Could be wrong here ... would "floating a revenue bond" under the current regime of governance and operation actually generate sufficient revenue for our needs, pressed for time and room to maneuver as Pittsburgh is? I thought part of the idea about privatizing garages and meters was it made the garages and meters more profitable.

At least by handing them over to the unions I mean the pensions board, we'd be making clear who and what to blame for the new price gouging I mean taking advantage of market forces.

Tuesday, March 02, 2010 2:15:00 PM  
Anonymous MH said...

I'd rather hand them over to the pension board than lease them and give the money to the pension board. I can see what would happen if they get the money.

They're short short by hundreds of millions. They could chase a high return and lose it all. It's harder to lose a parking garage.

Tuesday, March 02, 2010 3:23:00 PM  
Blogger Grimace said...

If the Pension (Union) Board were in charge of the parking garages, would the employees receive adequate training in safe snow shoveling techniques?

Tuesday, March 02, 2010 6:10:00 PM  
Anonymous MH said...

Yes, and if you make donations to the right candidates, you can be the contractor for the training. Just be sure to create a company called something like Ergonomic Cyro-Precipitation Consultants so it looks a bit more plausible in the budget.

Tuesday, March 02, 2010 7:44:00 PM  
Blogger C. Briem said...

for Bram mostly.. Is there some big savings from privatization? I don't doubt in a lot of cases there are, but the parking operation here is pretty straightforward. There is not any big savings to be expected in and of itself from privatization of the lots or the meters. if there any such savings at the margin, they can't be big enough to impact the bigger issues here.

but what I think you are getting at.. not quite sure.. is that the real value in the parking assets is really only there with a big jump in rates. Absent that the value issues are not enough to help out the pension much.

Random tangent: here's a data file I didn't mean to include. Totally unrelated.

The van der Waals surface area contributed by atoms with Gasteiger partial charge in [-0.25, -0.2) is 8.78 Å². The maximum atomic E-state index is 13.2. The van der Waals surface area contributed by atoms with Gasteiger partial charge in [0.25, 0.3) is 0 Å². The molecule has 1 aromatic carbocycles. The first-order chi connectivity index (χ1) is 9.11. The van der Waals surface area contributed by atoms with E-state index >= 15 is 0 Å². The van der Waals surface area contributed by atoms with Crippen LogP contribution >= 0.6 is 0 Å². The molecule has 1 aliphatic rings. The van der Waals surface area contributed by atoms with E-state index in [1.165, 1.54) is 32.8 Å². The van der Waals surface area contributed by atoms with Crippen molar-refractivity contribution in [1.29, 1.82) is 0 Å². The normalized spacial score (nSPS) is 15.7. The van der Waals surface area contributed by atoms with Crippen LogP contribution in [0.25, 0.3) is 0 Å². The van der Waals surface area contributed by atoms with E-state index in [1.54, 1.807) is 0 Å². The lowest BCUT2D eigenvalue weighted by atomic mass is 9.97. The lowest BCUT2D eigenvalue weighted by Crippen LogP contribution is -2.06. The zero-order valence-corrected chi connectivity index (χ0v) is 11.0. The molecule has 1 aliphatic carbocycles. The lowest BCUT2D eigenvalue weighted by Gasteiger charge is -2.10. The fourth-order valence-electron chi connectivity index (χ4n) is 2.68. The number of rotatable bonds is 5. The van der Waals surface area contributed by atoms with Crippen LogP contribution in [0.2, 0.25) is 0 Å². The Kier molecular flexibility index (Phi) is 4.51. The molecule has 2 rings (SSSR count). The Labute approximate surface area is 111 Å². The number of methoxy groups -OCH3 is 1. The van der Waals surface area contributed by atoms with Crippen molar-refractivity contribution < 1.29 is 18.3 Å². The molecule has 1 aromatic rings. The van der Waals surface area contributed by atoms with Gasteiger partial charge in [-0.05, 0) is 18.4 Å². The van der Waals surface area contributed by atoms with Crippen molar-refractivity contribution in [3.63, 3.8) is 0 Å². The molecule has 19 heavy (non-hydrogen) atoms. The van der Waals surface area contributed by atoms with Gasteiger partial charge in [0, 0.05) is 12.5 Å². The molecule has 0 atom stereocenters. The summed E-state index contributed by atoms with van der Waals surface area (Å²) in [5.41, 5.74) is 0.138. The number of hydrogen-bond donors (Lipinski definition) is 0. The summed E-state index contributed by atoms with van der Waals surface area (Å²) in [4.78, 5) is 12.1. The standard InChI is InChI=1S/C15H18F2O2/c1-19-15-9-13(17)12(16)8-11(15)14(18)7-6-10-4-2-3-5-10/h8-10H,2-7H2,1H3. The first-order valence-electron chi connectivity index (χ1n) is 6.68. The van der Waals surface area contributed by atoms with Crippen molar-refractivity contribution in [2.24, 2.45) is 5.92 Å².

Now does it matter who 'owns' the assets when the rates are raised? See anser above. But what I think you really are getting at is just how folks are conflating different issues.. Should the lots be privatized? should the rates go up? Should the PPA continue to exist? and other issues along the way. If so then this really all becomes yet another uber-Pittsburghism where different issues are confused to the point where the public does not know what to debate.

I mean.. at the end of the day does any of this matter? If rates can be raised then the PPA can simply send over a bigger check to the city each year (and the city would collect more taxes I imagine as well) which would cover the new minimum municipal obligation that would be set if the state just does go ahead and take over the pension system here. The only objection that has been raised to that is that the city couldnt afford that level of contribution. But if that gets solved by higher rates, then why do any of this?

Is this another example of how we take a serious but straightforward problem and have it lead us down a convoluted path to land far from where we started with nobody sure of how it happened?

Wednesday, March 03, 2010 8:44:00 AM